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Boisi Center for Religion and American Public Life

Pelagius and Augustine: A Contemporary Take on an Ancient Controversy

Boisi Center for Religion and American Public Life

painting image of Adam and Eve

Tzvetan Todorov
CNRS (National Center for Scientific Research), Paris

Tuesday, October 4, 2011
Time: 5:30PM-7:00PM
Location: McGuinn Hall 334 • Map and Parking Information

Co-sponsored by: The Consulate General of France, The Clough Center for the Study of Constitutional Democracy, The BC College of Arts and Sciences, The BC Department of Romance Languages and Literatures.

Abstract: In the beginning of the fifth century, two major theologians, Pelagius and Augustine, were engaged in a passionate debate. The former defended the idea of human liberty: man being capable of achieving the good by his own means. The latter responded that our knowledge of ourselves is always incomplete and that original sin prevents us from attaining alone the sovereign good. Only submission and divine grace can provide it. The debate has continued through the Enlightenment and it remains relevant for us.

Tzvetan Todorov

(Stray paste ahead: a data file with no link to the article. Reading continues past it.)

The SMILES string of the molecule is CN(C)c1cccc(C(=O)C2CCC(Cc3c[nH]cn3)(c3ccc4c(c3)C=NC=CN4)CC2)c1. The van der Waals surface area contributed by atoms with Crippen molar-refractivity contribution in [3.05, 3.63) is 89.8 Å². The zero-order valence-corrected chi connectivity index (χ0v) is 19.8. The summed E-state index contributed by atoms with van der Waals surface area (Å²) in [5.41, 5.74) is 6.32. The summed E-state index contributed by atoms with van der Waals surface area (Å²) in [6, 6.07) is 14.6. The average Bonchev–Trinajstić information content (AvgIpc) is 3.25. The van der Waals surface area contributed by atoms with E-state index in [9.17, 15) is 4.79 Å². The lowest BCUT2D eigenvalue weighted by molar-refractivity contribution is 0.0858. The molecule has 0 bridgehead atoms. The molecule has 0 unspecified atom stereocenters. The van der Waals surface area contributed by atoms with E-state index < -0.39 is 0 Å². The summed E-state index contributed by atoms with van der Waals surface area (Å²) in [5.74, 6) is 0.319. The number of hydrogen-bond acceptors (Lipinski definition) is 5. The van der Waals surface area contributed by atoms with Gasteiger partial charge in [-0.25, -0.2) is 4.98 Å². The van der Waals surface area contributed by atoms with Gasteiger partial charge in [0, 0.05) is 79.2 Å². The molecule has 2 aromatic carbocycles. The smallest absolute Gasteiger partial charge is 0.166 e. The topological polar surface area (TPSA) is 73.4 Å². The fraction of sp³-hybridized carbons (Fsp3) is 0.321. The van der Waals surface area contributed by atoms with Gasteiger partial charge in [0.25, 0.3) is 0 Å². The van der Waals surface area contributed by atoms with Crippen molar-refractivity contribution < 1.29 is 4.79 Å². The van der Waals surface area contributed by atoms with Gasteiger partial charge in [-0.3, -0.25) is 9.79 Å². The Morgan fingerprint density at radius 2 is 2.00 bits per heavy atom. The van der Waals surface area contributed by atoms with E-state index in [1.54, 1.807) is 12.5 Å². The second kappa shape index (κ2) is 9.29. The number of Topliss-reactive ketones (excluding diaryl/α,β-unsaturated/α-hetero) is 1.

Tzvetan Todorov is a philosopher, theorist, and literary critic. Born in Sofia, Bulgaria, he has lived in France since 1963. Since 1968, he has been a researcher at the National Center for Scientific Research, Paris, where he has been honorary director since 2005. He is author of numerous books, many of which have been translated into English, including The Poetics of Prose (1977), Introduction to Poetics (1981), The Conquest of America (1984), Mikhail Bakhtin: The Dialogical Principle (1984), Facing the Extreme: Moral Life in the Concentration Camps (1996), On Human Diversity (1993), Hope and Memory (2003), and Imperfect Garden: The Legacy of Humanism (2002), and The New World Disorder: Reflections of a European (2005). His most recent books include: The Limits of Art (2010) and The Totalitarian Experience (2011). He is member of many scholarly organizations and recipient of numerous prizes, including the Prix Jean-Jacques Rousseau (1991), the Spinoza (2004), and the Prince of Asturias (2008).

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